Today we’ll be taking a quick look at the SanDisk Extreme PRO 500GB M.2 NVMe 3D SSD. It utilizes SanDisk’s own custom 8-channel, 3-Core controller along with its own 64L TLC NAND chips. It also comes with 512GB DDR3 cache ram, and offers read speeds of up to 3,400 MB/s with a write speed of 2,500 MB/s. According to SanDisk, the Extreme PRO 500GB M.2 NVMe 3D can delivers up to 500,000 random-read IOPS. Simply put … this M.2 SSD is blazingly fast.
I would like to thank Hornington Computers for providing this review sample! Let us see what they have to say about SanDisk on their website:
For more than 27 years, SanDisk has been transforming digital storage with breakthrough products and ideas that push the boundaries of what’s possible. Our flash memory technologies are used by many of the world’s leading data centers, embedded in the most advanced smartphones, tablets, and laptops, and are trusted by consumers around the world. From handheld devices to hyper-scale data centers, SanDisk is expanding the possibilities of storage.
SanDisk-branded products are used by top electronics companies and can be found in enterprise data centers worldwide, so consumers can be confident their important data is at their fingertips.
Confused and NAND flash memory? Well, there are several types of NAND flash memory used in most of today’s SSDs. The two most popular are SLC and MLC, and now TLC. Here’s a little background taken from Tomsitpro.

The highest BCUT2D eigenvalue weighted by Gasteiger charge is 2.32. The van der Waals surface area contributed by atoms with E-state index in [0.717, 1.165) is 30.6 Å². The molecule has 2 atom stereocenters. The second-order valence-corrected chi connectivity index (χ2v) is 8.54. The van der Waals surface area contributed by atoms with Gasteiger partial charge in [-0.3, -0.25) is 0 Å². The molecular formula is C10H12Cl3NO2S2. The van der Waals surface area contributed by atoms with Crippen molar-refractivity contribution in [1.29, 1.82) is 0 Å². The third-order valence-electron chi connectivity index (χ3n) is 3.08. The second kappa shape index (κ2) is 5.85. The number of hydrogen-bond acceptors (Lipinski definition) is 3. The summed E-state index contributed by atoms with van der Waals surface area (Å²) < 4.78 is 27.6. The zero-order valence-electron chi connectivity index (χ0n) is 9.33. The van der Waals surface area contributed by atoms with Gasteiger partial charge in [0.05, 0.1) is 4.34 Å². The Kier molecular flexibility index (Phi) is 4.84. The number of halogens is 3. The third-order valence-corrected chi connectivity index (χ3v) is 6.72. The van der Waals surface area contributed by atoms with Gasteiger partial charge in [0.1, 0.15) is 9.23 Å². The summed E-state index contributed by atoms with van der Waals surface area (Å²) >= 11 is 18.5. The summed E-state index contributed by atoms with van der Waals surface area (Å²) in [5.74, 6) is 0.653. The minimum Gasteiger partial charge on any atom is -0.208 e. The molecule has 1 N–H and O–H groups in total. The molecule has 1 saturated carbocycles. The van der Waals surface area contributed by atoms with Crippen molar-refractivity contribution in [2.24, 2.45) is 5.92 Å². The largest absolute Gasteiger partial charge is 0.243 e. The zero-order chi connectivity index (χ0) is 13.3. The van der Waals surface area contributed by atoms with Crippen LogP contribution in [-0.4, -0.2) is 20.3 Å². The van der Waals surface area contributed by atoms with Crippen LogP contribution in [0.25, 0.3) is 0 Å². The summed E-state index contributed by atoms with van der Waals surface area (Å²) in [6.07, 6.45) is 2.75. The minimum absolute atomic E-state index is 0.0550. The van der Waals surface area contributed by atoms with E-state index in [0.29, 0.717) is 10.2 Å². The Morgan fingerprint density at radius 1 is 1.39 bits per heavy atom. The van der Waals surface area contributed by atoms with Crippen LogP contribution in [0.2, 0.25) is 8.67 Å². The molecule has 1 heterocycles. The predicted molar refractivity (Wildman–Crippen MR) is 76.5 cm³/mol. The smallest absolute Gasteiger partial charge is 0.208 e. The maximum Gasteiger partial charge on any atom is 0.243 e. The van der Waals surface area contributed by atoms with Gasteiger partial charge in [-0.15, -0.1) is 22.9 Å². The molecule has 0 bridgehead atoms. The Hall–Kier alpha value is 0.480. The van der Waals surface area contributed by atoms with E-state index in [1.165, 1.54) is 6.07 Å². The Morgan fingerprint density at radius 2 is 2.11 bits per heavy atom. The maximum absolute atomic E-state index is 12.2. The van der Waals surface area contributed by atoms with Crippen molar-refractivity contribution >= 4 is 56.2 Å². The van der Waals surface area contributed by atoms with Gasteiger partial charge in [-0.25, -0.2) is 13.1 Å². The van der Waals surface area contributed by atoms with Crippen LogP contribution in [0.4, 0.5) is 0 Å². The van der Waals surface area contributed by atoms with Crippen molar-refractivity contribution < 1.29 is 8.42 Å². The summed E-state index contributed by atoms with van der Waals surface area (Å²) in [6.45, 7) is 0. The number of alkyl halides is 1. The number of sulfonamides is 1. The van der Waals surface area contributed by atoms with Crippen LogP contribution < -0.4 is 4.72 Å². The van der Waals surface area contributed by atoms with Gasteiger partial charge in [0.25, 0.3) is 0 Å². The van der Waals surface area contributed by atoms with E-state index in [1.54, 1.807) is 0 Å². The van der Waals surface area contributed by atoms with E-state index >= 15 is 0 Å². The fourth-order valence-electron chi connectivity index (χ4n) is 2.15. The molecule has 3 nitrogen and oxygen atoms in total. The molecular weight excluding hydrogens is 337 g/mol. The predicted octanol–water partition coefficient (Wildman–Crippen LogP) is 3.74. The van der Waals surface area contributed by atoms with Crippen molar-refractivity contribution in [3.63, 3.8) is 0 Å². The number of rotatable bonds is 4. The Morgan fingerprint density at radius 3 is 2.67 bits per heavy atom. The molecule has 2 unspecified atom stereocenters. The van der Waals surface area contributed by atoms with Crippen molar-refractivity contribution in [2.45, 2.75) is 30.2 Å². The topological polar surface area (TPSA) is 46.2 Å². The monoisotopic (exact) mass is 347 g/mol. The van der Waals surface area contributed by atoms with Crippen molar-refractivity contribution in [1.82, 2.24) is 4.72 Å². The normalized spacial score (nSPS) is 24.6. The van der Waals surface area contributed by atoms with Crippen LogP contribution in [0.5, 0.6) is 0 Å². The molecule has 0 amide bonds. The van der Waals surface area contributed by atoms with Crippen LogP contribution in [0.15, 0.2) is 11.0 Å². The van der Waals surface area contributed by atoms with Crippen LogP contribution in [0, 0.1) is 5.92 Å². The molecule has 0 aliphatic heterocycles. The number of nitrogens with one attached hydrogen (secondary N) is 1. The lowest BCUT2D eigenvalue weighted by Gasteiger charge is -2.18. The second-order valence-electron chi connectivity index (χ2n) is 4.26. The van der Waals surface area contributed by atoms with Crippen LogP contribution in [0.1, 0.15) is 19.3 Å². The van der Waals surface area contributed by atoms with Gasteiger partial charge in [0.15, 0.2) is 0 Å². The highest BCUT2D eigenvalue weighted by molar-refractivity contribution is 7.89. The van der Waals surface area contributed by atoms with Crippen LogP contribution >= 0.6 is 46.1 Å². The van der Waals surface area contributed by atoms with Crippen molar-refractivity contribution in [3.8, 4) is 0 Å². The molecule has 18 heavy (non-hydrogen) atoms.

SLC — Single Level Cell: the most expensive, longest lived (high P/E), and generally fastest. Bits are stored only as 2 voltage levels, or a “1” or “0.” In SLC less data is stored per cell, so the per unit storage cost is higher.
MLC — Multi-Level Cell: is consumer grade and used in phones, cameras, and USB sticks. The stored charge in MLC may be interpreted as a variety of values, 0 to 3, or 4 possible states, and may store 2 bits. With shorter lifetimes, usually 10x less than SLC, the advantage of this memory is that the cost is 2- 4x less than SLC, but with lower write speeds. MLC typically uses some form of error correction code per block.
eMLC — Enterprise (grade) Multi-Level Cell: is MLC with longer life, usually because of an advanced controller operating the cell and error recovery techniques, construction density, or some combination of the two. Violin has an interesting explanation of the practical differences between NAND types here.
TLC — Triple Level Cell: championed by Samsung, TLC has higher power and error correction requirements, and higher wear levels. TLC is targeted at environments with predominant read uses, and has not been commonly used.
It will be interesting to see how the SanDisk Extreme PRO NVMe with its own controller, will perform against the Adata XPG SX8000 which uses the super fast Silicon Motion SM2262G controller.
I’m expecting the SanDisk Extreme PRO NVMe to offer super fast speeds for both read and write operations. I have a feeling it could be one of the fastest NVMe SSDs we’ll get to test in our labs.
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